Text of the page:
Sir Peter is frustrated by the constraints of language as much as the perspectives of other people. “We lack a descriptor for what we’re doing as scientists,” he comments. “Curiosity-driven research implies a slightly casual element, which is certainly not the case. Our research is passion-led research, passion for discovery. The people who do it are totally committed to that discovery process, in the same way artists are totally committed to ballet, or music or performance arts. Good scientists are passionate about discovery and in the back of their minds they may have the idea that the discovery will have some effect on society. But often their drive forward is simply to acquire knowledge.”
The journey of Sir Peter’s own research and its subsequent success is testament to this quest for knowledge, and an example that the research path is not always a direct one. His original interest in kidney circulation was driven by his desire to find out why the kidney suffers during acute kidney injury.
“I failed to solve that problem, but it got me thinking about the very unusual blood vessel arrangement in the kidney which leaves the centre of the kidney with a very low oxygen level,” he explains. “I thought it must have something to do with the precise control of blood haemoglobin levels that the normal kidney achieves. I wanted to look into that mechanism because I thought it would be fascinating to find it out. Of course, we subsequently realised it had importance beyond the kidney and that oxygen sensing was also the perfect drug target."
The big discovery itself took place in 2001, and it is etched in Sir Peter’s mind: “I remember to the minute my colleague burst into the office and saying ‘here’s your gene!’ Sure enough, he was right.” “It is a slightly surreal feeling now that the big accolades for the work have come some years later.”
Anyone affected by or connected to someone with kidney disease, will no doubt want to know how and when this research might help. While optimistic about the potential that lies ahead, particularly with anaemia, Sir Peter is plain speaking.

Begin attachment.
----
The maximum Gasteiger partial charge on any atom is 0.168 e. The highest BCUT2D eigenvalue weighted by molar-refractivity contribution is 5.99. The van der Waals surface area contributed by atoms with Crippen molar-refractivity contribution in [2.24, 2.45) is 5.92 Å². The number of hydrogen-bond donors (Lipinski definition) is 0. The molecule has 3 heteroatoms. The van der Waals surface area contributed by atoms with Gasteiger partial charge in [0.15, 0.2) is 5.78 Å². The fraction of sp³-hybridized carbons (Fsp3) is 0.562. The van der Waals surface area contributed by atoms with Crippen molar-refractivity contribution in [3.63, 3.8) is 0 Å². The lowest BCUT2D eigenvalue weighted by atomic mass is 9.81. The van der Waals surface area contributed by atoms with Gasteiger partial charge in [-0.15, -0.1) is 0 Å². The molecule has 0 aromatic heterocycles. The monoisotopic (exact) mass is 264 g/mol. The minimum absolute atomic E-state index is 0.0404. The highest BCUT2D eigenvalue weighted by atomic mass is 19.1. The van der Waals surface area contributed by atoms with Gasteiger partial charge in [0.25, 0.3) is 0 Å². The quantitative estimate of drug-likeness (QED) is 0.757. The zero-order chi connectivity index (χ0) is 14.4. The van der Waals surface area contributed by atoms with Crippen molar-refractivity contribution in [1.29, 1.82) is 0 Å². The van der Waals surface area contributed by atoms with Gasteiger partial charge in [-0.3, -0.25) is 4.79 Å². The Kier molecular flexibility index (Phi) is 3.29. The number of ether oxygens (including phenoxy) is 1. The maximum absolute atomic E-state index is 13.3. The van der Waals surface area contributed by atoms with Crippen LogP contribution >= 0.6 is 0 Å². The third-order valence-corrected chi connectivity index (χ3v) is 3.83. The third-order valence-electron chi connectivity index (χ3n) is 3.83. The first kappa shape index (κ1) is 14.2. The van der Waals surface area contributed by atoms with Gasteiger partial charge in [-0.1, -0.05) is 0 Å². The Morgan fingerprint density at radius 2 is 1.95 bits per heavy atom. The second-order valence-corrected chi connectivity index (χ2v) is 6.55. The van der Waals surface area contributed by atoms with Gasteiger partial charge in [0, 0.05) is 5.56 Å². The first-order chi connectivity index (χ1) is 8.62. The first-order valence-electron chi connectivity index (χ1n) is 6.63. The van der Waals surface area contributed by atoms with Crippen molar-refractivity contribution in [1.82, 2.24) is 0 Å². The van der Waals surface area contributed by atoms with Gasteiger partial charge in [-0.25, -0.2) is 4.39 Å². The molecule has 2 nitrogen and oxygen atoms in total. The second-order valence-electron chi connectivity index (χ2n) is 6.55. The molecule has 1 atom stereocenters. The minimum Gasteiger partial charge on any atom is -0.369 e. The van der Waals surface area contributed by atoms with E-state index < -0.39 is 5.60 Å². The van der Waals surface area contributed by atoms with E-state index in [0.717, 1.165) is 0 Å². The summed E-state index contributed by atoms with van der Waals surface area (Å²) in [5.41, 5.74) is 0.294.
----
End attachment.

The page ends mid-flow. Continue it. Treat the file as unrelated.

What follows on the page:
“I have to be bluntly honest. When I started this work I did not know how it would benefit patients,” he explains. “This is an unusual piece of research that has made several therapies possible – two in late-phase clinical trials and one already in the clinic. But it’s still not clear whether the one that’s in the clinic will be a blockbuster, transforming the pre-dialysis or dialysis treatment of anaemia or not. Research just doesn’t move quickly.”
For all his passion and expertise, Sir Peter has an appealing frankness, combined with a naturally modest inclination and a dislike of exaggerated claims. The Nobel Prize itself shows the significant progress his research has made. And time will tell what further difference this body of knowledge will make.
Keep it Renal podcast - An interview with Sir Peter Ratcliffe
Sir Peter won the Nobel Prize for Physiology or Medicine in 2019 for his work on Oxygen Sensing. We talk about his work with Kidney Research UK and he tells us how great things can come from passionate scientists.